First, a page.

This is the part where it gets really interesting. When I returned, the brother directing the initiatory work that evening asked whether I could stay for a half hour or an hour. I selected an hour, to which he replied, "You are certainly an answer to our prayers this evening." He then signaled a place for me to wait while others prepared for the work to be done.
While I waited, I thought about this brother’s comment and the context in which I received it. I had made time for something important to me --- temple attendance --- and in pursuing that I encountered an unexpected experience that answered someone else's prayers. I then realized something that had never before entered my mind.
What I had just experienced was an analogy to the singles life unlike any I had ever encountered.
A new question
I reflected on how my life is nothing like what I expected it to be. I never expected to be as single as the day I came home from my mission for so long. That part is old hat.
But what if that unexpected experience is the answer to someone's prayers? I wasn't sure how to answer that question in part because I had never before considered it. Still single today, I find myself entranced by its ramifications.
What if I am single because me being single is the answer to someone's prayers?
Well, it's certainly not the answer to my prayers. I’ve been praying for the exact opposite for many years now. I like to think that somewhere a spiritual and intelligent single LDS woman is praying that I’ll enter her life, but I don't really know if that is true.
Maybe the one whose prayers are answered is not my future companion. Maybe it’s a couple worried about their child growing older without a spouse. Or maybe a caring leader or even a really good friend with the same concern. Or maybe it’s not connected at all with my companion. Maybe it has to do with me doing something that is easier done while single.
I know the Lord has wanted me to be married for many years now. But given that none of my past opportunities have worked out for me, perhaps the Lord is saving me for some other purpose. Perhaps He is saying, “OK, Plans A through X didn’t work out, so while I am assembling the pieces for Plan Y, why don’t you make yourself useful doing this?”
That's a comforting thought.
When you make time for the important, you arrive where you need to be. I still don’t have all the answers, but I know I am on my way. And walking by faith is not bad at all.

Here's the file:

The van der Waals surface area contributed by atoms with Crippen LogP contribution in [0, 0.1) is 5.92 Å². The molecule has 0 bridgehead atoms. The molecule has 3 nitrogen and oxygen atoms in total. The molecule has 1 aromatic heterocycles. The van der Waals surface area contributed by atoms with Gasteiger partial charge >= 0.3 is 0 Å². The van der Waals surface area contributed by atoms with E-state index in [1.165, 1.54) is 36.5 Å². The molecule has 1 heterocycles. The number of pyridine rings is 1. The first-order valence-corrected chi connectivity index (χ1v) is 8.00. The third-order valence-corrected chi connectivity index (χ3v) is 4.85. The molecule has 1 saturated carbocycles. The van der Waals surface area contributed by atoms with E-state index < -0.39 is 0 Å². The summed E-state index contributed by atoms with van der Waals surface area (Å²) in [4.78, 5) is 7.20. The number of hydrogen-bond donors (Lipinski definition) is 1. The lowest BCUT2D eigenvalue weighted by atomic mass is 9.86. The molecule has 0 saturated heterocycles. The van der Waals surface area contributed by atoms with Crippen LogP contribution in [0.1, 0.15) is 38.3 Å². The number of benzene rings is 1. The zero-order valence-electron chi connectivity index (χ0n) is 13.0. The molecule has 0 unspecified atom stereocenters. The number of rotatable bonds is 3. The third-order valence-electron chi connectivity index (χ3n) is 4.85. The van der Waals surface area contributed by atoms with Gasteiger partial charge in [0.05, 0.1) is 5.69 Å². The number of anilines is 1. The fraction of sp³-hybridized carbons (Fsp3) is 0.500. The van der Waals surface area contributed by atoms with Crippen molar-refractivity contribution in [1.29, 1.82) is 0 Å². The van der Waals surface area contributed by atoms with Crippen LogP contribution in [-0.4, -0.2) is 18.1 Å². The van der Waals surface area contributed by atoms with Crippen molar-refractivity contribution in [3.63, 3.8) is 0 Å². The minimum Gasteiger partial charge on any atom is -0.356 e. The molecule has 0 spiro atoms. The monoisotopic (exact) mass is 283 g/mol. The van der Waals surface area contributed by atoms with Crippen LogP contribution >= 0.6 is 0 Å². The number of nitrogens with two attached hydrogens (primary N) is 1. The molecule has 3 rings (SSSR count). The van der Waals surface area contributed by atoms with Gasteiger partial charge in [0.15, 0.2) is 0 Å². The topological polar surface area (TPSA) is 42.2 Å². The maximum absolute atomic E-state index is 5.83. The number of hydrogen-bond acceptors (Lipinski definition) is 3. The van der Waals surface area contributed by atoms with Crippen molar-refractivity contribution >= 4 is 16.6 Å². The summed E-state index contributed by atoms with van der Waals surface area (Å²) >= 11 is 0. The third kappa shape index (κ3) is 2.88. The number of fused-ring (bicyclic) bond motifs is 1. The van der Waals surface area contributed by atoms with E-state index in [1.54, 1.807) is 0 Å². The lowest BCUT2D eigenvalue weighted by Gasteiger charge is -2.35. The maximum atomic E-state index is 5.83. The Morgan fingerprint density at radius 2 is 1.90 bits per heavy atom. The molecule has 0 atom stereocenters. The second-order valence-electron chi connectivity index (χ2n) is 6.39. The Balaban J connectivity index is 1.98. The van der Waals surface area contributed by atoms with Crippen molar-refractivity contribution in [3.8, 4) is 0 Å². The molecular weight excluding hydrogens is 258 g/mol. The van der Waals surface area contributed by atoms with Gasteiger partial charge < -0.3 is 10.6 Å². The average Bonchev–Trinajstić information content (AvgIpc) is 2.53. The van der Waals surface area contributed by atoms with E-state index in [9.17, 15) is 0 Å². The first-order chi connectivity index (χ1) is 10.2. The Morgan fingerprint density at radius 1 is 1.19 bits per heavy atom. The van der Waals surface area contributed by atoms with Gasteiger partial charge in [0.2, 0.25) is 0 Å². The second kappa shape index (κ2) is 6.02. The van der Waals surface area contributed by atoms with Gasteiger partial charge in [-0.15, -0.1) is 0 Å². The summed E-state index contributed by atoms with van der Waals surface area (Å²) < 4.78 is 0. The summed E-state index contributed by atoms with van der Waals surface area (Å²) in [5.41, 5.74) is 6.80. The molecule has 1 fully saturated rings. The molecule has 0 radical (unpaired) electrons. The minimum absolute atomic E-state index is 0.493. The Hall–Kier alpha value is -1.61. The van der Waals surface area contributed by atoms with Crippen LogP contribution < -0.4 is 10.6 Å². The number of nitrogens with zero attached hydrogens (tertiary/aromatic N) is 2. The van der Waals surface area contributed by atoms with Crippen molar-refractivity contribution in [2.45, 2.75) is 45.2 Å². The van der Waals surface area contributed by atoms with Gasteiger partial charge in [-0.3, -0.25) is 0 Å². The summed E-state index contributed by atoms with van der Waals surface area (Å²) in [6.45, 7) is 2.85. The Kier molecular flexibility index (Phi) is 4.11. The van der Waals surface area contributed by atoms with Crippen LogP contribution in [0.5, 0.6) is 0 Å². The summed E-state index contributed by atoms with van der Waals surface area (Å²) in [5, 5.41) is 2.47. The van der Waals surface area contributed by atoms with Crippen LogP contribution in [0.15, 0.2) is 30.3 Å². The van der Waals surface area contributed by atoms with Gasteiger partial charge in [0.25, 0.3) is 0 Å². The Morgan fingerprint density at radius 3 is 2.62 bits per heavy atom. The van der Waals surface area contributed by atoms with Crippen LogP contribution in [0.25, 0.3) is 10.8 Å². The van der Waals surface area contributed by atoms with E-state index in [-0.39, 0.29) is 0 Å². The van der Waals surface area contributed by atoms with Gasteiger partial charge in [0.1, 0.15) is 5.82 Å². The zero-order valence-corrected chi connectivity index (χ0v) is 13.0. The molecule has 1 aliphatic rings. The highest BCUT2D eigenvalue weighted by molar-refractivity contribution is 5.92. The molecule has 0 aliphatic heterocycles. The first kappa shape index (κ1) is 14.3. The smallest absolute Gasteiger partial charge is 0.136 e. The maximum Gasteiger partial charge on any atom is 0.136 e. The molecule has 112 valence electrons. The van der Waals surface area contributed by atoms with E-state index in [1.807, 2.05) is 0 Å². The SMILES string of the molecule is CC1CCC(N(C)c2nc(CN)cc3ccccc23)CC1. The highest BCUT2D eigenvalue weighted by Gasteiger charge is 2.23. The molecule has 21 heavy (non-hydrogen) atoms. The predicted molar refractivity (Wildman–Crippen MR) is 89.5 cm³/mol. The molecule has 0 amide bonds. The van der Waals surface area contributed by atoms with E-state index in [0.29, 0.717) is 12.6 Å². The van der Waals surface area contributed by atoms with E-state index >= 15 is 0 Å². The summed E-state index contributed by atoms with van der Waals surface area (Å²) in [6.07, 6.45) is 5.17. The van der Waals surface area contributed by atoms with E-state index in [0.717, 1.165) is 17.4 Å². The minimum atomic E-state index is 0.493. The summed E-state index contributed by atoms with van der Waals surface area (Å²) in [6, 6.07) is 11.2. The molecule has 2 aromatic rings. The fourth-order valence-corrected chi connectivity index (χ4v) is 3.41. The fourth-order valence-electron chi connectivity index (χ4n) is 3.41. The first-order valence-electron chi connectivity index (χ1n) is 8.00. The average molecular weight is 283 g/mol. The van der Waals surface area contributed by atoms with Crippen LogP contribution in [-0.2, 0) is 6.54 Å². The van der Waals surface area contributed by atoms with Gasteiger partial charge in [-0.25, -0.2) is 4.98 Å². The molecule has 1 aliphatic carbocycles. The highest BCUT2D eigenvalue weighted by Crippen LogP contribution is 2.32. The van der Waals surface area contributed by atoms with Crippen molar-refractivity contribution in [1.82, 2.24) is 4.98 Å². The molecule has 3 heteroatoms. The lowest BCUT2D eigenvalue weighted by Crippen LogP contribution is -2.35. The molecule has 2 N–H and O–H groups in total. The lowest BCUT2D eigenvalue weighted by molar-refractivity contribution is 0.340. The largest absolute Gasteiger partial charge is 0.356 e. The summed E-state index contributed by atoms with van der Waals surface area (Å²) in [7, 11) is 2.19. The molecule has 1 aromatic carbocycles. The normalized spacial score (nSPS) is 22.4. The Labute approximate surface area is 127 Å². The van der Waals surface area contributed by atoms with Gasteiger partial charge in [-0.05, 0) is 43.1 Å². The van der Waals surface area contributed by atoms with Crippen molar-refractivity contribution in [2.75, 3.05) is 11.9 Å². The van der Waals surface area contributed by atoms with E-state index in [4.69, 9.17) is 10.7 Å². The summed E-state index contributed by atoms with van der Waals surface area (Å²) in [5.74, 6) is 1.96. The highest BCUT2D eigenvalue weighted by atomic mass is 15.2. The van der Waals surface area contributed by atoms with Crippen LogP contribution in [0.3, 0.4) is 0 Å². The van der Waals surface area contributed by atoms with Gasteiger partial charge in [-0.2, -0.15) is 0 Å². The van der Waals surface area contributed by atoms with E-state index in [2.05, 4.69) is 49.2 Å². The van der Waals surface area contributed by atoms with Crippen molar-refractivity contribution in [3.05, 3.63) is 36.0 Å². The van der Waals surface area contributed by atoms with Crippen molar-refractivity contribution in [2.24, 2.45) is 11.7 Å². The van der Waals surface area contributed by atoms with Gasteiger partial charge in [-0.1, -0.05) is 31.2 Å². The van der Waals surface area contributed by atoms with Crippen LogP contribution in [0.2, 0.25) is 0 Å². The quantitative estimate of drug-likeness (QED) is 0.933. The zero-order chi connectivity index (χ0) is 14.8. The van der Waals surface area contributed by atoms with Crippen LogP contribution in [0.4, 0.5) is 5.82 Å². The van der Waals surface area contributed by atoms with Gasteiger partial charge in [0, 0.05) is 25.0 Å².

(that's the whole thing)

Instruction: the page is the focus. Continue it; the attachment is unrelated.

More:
The world teaches that only one thing matters in dating — physical attraction. We LDS singles like to think of ourselves as being impervious to worldly influences, but the truth is a far cry from that fantasy.
What are we really trying to accomplish by engaging (pun intended) the dating process? If you know a higher purpose in dating than to create righteous families, I’m all ears. But seeing that the family is central to God’s plan, I don’t know how you can seek to live all the gospel of Jesus Christ without seeking to create your own righteous family.
Words just say but actions shout
It’s great to say “I believe” with words. It’s better to say “I believe” with actions. Many of our dating actions say we value fulfilling selfish desires or placating our own personal egos more than creating righteous families.
Some of you may not want to hear that, but I warned you when I published my philosophy that I would call it like I see it.
If we’re truly honest, we must admit that many of our dating choices aren’t really about creating righteous families. When we decide that other people are not worth befriending or even talking to because they don’t turn our hormonal engines on, our focus is clearly centered elsewhere. Same goes when we decide that the size of someone’s wallet should determine whether or not we get to know that person better.
Happiness in family life is most likely to be achieved when founded upon the teachings of the Lord Jesus Christ. Successful marriages and families are established and maintained on principles of faith, prayer, repentance, forgiveness, respect, love, compassion, work, and wholesome recreational activities.
As far as a list of qualities to seek in a companion, I think that says it all. Note that physical attraction is not on that list. Nor is a fat wallet. I’m not saying don’t consider those things. I’m saying give more weight to what matters more. Modern-day prophets have helped us know what matters more.
We should be looking for role models rather than supermodels.
That means two things: First, you should be a role model yourself. And second, you need to give others more of a chance.
Be a role model yourself
We all tend to attract to us the type of people we are deep inside. For example, drug addicts tend to have other drug addicts for friends. The list goes on and on. So if you want to have a role model in your life, you need to strive to be one yourself. That way your chances of attracting a role model will increase.